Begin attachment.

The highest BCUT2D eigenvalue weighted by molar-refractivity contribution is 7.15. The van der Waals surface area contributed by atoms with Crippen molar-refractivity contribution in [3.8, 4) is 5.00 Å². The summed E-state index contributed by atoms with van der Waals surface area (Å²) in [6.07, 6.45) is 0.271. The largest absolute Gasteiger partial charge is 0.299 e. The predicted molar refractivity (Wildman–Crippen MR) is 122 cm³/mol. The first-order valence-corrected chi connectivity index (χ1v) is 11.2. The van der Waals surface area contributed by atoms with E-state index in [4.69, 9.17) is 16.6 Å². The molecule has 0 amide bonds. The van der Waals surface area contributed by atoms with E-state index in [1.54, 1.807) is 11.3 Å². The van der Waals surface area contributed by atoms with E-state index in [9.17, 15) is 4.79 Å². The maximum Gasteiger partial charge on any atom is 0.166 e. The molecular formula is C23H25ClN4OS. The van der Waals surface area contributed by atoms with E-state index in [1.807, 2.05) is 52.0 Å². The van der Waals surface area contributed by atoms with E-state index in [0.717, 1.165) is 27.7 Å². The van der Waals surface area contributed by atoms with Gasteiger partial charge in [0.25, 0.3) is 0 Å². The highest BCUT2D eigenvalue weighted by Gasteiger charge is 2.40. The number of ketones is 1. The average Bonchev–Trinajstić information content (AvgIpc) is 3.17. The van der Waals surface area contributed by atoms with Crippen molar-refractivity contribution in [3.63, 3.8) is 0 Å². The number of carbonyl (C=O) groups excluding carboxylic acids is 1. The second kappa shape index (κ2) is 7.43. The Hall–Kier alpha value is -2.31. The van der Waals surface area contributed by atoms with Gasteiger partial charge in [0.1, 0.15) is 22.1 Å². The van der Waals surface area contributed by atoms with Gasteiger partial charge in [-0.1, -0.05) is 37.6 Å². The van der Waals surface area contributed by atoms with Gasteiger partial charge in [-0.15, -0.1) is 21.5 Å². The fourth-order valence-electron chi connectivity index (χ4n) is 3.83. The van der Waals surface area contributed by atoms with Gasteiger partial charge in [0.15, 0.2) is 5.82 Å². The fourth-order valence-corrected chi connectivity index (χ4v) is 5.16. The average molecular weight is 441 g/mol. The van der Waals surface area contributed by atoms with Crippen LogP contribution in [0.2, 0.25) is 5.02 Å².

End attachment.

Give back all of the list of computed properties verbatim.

The highest BCUT2D eigenvalue weighted by molar-refractivity contribution is 7.15. The van der Waals surface area contributed by atoms with Crippen molar-refractivity contribution in [3.8, 4) is 5.00 Å². The summed E-state index contributed by atoms with van der Waals surface area (Å²) in [6.07, 6.45) is 0.271. The largest absolute Gasteiger partial charge is 0.299 e. The predicted molar refractivity (Wildman–Crippen MR) is 122 cm³/mol. The first-order valence-corrected chi connectivity index (χ1v) is 11.2. The van der Waals surface area contributed by atoms with E-state index in [4.69, 9.17) is 16.6 Å². The molecule has 0 amide bonds. The van der Waals surface area contributed by atoms with E-state index in [1.54, 1.807) is 11.3 Å². The van der Waals surface area contributed by atoms with E-state index in [9.17, 15) is 4.79 Å². The maximum Gasteiger partial charge on any atom is 0.166 e. The molecular formula is C23H25ClN4OS. The van der Waals surface area contributed by atoms with E-state index in [1.807, 2.05) is 52.0 Å². The van der Waals surface area contributed by atoms with E-state index in [0.717, 1.165) is 27.7 Å². The van der Waals surface area contributed by atoms with Gasteiger partial charge in [0.25, 0.3) is 0 Å². The highest BCUT2D eigenvalue weighted by Gasteiger charge is 2.40. The number of ketones is 1. The average Bonchev–Trinajstić information content (AvgIpc) is 3.17. The van der Waals surface area contributed by atoms with Crippen molar-refractivity contribution in [3.63, 3.8) is 0 Å². The number of carbonyl (C=O) groups excluding carboxylic acids is 1. The second kappa shape index (κ2) is 7.43. The Hall–Kier alpha value is -2.31. The van der Waals surface area contributed by atoms with Gasteiger partial charge in [0.1, 0.15) is 22.1 Å². The van der Waals surface area contributed by atoms with Gasteiger partial charge in [-0.1, -0.05) is 37.6 Å². The van der Waals surface area contributed by atoms with Gasteiger partial charge in [-0.15, -0.1) is 21.5 Å². The fourth-order valence-electron chi connectivity index (χ4n) is 3.83. The van der Waals surface area contributed by atoms with Gasteiger partial charge in [0.15, 0.2) is 5.82 Å². The fourth-order valence-corrected chi connectivity index (χ4v) is 5.16. The average molecular weight is 441 g/mol. The van der Waals surface area contributed by atoms with Crippen LogP contribution in [0.2, 0.25) is 5.02 Å².